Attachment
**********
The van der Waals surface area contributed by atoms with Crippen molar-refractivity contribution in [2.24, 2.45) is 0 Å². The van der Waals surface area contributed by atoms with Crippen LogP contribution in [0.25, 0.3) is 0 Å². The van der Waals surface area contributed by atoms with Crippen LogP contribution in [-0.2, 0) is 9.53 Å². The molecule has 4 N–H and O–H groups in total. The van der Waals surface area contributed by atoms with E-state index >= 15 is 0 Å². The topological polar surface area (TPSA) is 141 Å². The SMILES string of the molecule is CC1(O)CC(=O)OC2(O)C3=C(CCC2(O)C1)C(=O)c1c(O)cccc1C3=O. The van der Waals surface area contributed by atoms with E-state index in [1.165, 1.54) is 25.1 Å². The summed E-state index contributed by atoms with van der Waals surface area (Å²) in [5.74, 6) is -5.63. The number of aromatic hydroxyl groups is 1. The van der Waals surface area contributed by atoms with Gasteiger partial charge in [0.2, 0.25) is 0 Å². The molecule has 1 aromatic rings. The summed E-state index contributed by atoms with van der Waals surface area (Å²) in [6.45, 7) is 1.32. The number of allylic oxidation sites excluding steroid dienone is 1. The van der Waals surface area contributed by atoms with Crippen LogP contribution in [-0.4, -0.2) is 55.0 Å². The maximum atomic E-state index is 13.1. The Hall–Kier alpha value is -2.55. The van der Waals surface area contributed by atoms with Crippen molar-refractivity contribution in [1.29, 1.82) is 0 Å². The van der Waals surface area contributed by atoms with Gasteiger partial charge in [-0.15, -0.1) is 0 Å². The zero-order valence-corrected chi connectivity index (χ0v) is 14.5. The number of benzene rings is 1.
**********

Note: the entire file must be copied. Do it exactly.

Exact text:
The van der Waals surface area contributed by atoms with Crippen molar-refractivity contribution in [2.24, 2.45) is 0 Å². The van der Waals surface area contributed by atoms with Crippen LogP contribution in [0.25, 0.3) is 0 Å². The van der Waals surface area contributed by atoms with Crippen LogP contribution in [-0.2, 0) is 9.53 Å². The molecule has 4 N–H and O–H groups in total. The van der Waals surface area contributed by atoms with E-state index >= 15 is 0 Å². The topological polar surface area (TPSA) is 141 Å². The SMILES string of the molecule is CC1(O)CC(=O)OC2(O)C3=C(CCC2(O)C1)C(=O)c1c(O)cccc1C3=O. The van der Waals surface area contributed by atoms with E-state index in [1.165, 1.54) is 25.1 Å². The summed E-state index contributed by atoms with van der Waals surface area (Å²) in [5.74, 6) is -5.63. The number of aromatic hydroxyl groups is 1. The van der Waals surface area contributed by atoms with Gasteiger partial charge in [0.2, 0.25) is 0 Å². The molecule has 1 aromatic rings. The summed E-state index contributed by atoms with van der Waals surface area (Å²) in [6.45, 7) is 1.32. The number of allylic oxidation sites excluding steroid dienone is 1. The van der Waals surface area contributed by atoms with Crippen LogP contribution in [-0.4, -0.2) is 55.0 Å². The maximum atomic E-state index is 13.1. The Hall–Kier alpha value is -2.55. The van der Waals surface area contributed by atoms with Crippen molar-refractivity contribution in [1.29, 1.82) is 0 Å². The van der Waals surface area contributed by atoms with Gasteiger partial charge in [-0.15, -0.1) is 0 Å². The zero-order valence-corrected chi connectivity index (χ0v) is 14.5. The number of benzene rings is 1.